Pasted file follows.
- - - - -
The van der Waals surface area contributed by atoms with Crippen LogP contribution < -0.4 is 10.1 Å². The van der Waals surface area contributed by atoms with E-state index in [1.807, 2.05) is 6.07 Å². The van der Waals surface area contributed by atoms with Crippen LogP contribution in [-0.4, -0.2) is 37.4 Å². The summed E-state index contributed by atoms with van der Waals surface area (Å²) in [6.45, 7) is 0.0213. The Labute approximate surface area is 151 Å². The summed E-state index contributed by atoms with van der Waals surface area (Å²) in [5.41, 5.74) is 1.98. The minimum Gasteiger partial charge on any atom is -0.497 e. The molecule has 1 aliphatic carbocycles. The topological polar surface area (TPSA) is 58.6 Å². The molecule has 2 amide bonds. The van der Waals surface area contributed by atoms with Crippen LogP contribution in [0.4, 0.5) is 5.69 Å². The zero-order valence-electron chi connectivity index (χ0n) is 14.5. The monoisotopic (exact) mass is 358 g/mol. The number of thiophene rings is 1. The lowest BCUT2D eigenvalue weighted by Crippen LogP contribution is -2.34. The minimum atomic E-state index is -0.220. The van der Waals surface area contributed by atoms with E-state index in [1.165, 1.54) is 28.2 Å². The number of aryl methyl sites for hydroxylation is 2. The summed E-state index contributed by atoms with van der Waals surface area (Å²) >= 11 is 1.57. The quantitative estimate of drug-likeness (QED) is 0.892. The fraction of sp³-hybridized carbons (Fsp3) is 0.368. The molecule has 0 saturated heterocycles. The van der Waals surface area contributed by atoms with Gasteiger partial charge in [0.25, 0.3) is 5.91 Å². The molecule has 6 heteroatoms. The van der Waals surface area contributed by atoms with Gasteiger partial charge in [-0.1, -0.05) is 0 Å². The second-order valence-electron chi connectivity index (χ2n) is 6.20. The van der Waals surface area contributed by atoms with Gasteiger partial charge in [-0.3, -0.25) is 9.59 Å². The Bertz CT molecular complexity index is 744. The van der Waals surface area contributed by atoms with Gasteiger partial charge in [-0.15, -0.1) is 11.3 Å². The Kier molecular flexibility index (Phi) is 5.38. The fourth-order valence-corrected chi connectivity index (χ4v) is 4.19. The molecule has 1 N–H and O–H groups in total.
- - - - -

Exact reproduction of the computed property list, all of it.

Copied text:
The van der Waals surface area contributed by atoms with Crippen LogP contribution < -0.4 is 10.1 Å². The van der Waals surface area contributed by atoms with E-state index in [1.807, 2.05) is 6.07 Å². The van der Waals surface area contributed by atoms with Crippen LogP contribution in [-0.4, -0.2) is 37.4 Å². The summed E-state index contributed by atoms with van der Waals surface area (Å²) in [6.45, 7) is 0.0213. The Labute approximate surface area is 151 Å². The summed E-state index contributed by atoms with van der Waals surface area (Å²) in [5.41, 5.74) is 1.98. The minimum Gasteiger partial charge on any atom is -0.497 e. The molecule has 1 aliphatic carbocycles. The topological polar surface area (TPSA) is 58.6 Å². The molecule has 2 amide bonds. The van der Waals surface area contributed by atoms with Crippen LogP contribution in [0.4, 0.5) is 5.69 Å². The zero-order valence-electron chi connectivity index (χ0n) is 14.5. The monoisotopic (exact) mass is 358 g/mol. The number of thiophene rings is 1. The lowest BCUT2D eigenvalue weighted by Crippen LogP contribution is -2.34. The minimum atomic E-state index is -0.220. The van der Waals surface area contributed by atoms with E-state index in [1.165, 1.54) is 28.2 Å². The number of aryl methyl sites for hydroxylation is 2. The summed E-state index contributed by atoms with van der Waals surface area (Å²) >= 11 is 1.57. The quantitative estimate of drug-likeness (QED) is 0.892. The fraction of sp³-hybridized carbons (Fsp3) is 0.368. The molecule has 0 saturated heterocycles. The van der Waals surface area contributed by atoms with Gasteiger partial charge in [0.25, 0.3) is 5.91 Å². The molecule has 6 heteroatoms. The van der Waals surface area contributed by atoms with Gasteiger partial charge in [-0.1, -0.05) is 0 Å². The second-order valence-electron chi connectivity index (χ2n) is 6.20. The van der Waals surface area contributed by atoms with Gasteiger partial charge in [-0.3, -0.25) is 9.59 Å². The Bertz CT molecular complexity index is 744. The van der Waals surface area contributed by atoms with Gasteiger partial charge in [-0.15, -0.1) is 11.3 Å². The Kier molecular flexibility index (Phi) is 5.38. The fourth-order valence-corrected chi connectivity index (χ4v) is 4.19. The molecule has 1 N–H and O–H groups in total.